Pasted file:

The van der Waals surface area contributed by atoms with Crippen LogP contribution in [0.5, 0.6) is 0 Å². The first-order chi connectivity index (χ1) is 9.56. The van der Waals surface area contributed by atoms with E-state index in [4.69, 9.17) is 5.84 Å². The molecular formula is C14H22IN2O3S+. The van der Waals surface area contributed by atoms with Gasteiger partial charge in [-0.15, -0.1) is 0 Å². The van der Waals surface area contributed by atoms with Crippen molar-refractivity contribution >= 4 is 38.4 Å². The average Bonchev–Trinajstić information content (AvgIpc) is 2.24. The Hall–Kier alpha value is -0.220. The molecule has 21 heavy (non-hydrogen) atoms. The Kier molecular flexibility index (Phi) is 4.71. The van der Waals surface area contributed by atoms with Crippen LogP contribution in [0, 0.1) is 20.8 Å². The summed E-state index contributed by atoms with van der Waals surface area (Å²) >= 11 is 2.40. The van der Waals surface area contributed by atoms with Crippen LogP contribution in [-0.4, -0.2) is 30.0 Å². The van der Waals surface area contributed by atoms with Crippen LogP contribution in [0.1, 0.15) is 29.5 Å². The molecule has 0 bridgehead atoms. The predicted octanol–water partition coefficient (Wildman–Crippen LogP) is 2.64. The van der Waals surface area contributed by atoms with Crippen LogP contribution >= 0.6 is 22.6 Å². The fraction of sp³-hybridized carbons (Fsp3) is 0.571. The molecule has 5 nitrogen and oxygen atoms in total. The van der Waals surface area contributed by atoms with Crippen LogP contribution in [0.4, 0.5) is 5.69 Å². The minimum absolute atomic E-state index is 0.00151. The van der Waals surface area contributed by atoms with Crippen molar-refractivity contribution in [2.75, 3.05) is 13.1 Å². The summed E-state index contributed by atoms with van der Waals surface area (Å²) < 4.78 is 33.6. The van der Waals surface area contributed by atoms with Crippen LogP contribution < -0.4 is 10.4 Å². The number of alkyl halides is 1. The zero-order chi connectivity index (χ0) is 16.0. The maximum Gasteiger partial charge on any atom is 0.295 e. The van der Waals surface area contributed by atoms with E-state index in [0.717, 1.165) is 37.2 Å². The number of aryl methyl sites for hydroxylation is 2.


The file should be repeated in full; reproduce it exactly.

The van der Waals surface area contributed by atoms with Crippen LogP contribution in [0.5, 0.6) is 0 Å². The first-order chi connectivity index (χ1) is 9.56. The van der Waals surface area contributed by atoms with E-state index in [4.69, 9.17) is 5.84 Å². The molecular formula is C14H22IN2O3S+. The van der Waals surface area contributed by atoms with Gasteiger partial charge in [-0.15, -0.1) is 0 Å². The van der Waals surface area contributed by atoms with Crippen molar-refractivity contribution >= 4 is 38.4 Å². The average Bonchev–Trinajstić information content (AvgIpc) is 2.24. The Hall–Kier alpha value is -0.220. The molecule has 21 heavy (non-hydrogen) atoms. The Kier molecular flexibility index (Phi) is 4.71. The van der Waals surface area contributed by atoms with Crippen LogP contribution in [0, 0.1) is 20.8 Å². The summed E-state index contributed by atoms with van der Waals surface area (Å²) >= 11 is 2.40. The van der Waals surface area contributed by atoms with Crippen LogP contribution in [-0.4, -0.2) is 30.0 Å². The van der Waals surface area contributed by atoms with Crippen LogP contribution in [0.1, 0.15) is 29.5 Å². The molecule has 0 bridgehead atoms. The predicted octanol–water partition coefficient (Wildman–Crippen LogP) is 2.64. The van der Waals surface area contributed by atoms with Crippen LogP contribution >= 0.6 is 22.6 Å². The fraction of sp³-hybridized carbons (Fsp3) is 0.571. The molecule has 5 nitrogen and oxygen atoms in total. The van der Waals surface area contributed by atoms with Crippen LogP contribution in [0.4, 0.5) is 5.69 Å². The minimum absolute atomic E-state index is 0.00151. The van der Waals surface area contributed by atoms with Crippen molar-refractivity contribution in [2.75, 3.05) is 13.1 Å². The summed E-state index contributed by atoms with van der Waals surface area (Å²) < 4.78 is 33.6. The van der Waals surface area contributed by atoms with Crippen LogP contribution < -0.4 is 10.4 Å². The number of alkyl halides is 1. The zero-order chi connectivity index (χ0) is 16.0. The maximum Gasteiger partial charge on any atom is 0.295 e. The van der Waals surface area contributed by atoms with E-state index in [0.717, 1.165) is 37.2 Å². The number of aryl methyl sites for hydroxylation is 2.